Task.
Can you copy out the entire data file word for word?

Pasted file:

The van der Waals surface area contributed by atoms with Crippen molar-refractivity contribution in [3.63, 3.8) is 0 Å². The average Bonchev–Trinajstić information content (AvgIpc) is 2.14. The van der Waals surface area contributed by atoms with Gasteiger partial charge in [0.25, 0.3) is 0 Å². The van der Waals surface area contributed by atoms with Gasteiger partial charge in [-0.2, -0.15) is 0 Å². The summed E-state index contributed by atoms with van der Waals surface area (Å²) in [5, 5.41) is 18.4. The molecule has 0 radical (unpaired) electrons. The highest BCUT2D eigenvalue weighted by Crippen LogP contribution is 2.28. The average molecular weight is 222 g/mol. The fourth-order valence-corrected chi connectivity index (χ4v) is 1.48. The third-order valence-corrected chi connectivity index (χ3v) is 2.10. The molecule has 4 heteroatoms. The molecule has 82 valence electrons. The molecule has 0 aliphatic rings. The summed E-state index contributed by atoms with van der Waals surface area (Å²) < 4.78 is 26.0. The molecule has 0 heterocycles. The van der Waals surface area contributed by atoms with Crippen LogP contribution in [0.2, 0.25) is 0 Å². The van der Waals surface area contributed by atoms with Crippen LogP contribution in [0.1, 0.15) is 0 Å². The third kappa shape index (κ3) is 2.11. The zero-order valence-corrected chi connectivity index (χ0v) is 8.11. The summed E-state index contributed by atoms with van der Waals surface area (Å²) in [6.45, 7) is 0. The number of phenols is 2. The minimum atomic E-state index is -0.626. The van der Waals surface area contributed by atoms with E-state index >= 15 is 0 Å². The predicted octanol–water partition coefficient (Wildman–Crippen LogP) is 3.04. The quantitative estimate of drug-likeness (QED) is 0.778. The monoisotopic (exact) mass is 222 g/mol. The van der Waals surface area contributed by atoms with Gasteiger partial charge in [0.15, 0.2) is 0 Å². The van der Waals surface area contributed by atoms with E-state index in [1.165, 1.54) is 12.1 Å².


The van der Waals surface area contributed by atoms with Crippen molar-refractivity contribution in [3.63, 3.8) is 0 Å². The average Bonchev–Trinajstić information content (AvgIpc) is 2.14. The van der Waals surface area contributed by atoms with Gasteiger partial charge in [0.25, 0.3) is 0 Å². The van der Waals surface area contributed by atoms with Gasteiger partial charge in [-0.2, -0.15) is 0 Å². The summed E-state index contributed by atoms with van der Waals surface area (Å²) in [5, 5.41) is 18.4. The molecule has 0 radical (unpaired) electrons. The highest BCUT2D eigenvalue weighted by Crippen LogP contribution is 2.28. The average molecular weight is 222 g/mol. The fourth-order valence-corrected chi connectivity index (χ4v) is 1.48. The third-order valence-corrected chi connectivity index (χ3v) is 2.10. The molecule has 4 heteroatoms. The molecule has 82 valence electrons. The molecule has 0 aliphatic rings. The summed E-state index contributed by atoms with van der Waals surface area (Å²) < 4.78 is 26.0. The molecule has 0 heterocycles. The van der Waals surface area contributed by atoms with Crippen LogP contribution in [0.2, 0.25) is 0 Å². The van der Waals surface area contributed by atoms with Crippen LogP contribution in [0.1, 0.15) is 0 Å². The third kappa shape index (κ3) is 2.11. The zero-order valence-corrected chi connectivity index (χ0v) is 8.11. The summed E-state index contributed by atoms with van der Waals surface area (Å²) in [6.45, 7) is 0. The number of phenols is 2. The minimum atomic E-state index is -0.626. The van der Waals surface area contributed by atoms with E-state index >= 15 is 0 Å². The predicted octanol–water partition coefficient (Wildman–Crippen LogP) is 3.04. The quantitative estimate of drug-likeness (QED) is 0.778. The monoisotopic (exact) mass is 222 g/mol. The van der Waals surface area contributed by atoms with Gasteiger partial charge in [0.15, 0.2) is 0 Å². The van der Waals surface area contributed by atoms with E-state index in [1.165, 1.54) is 12.1 Å².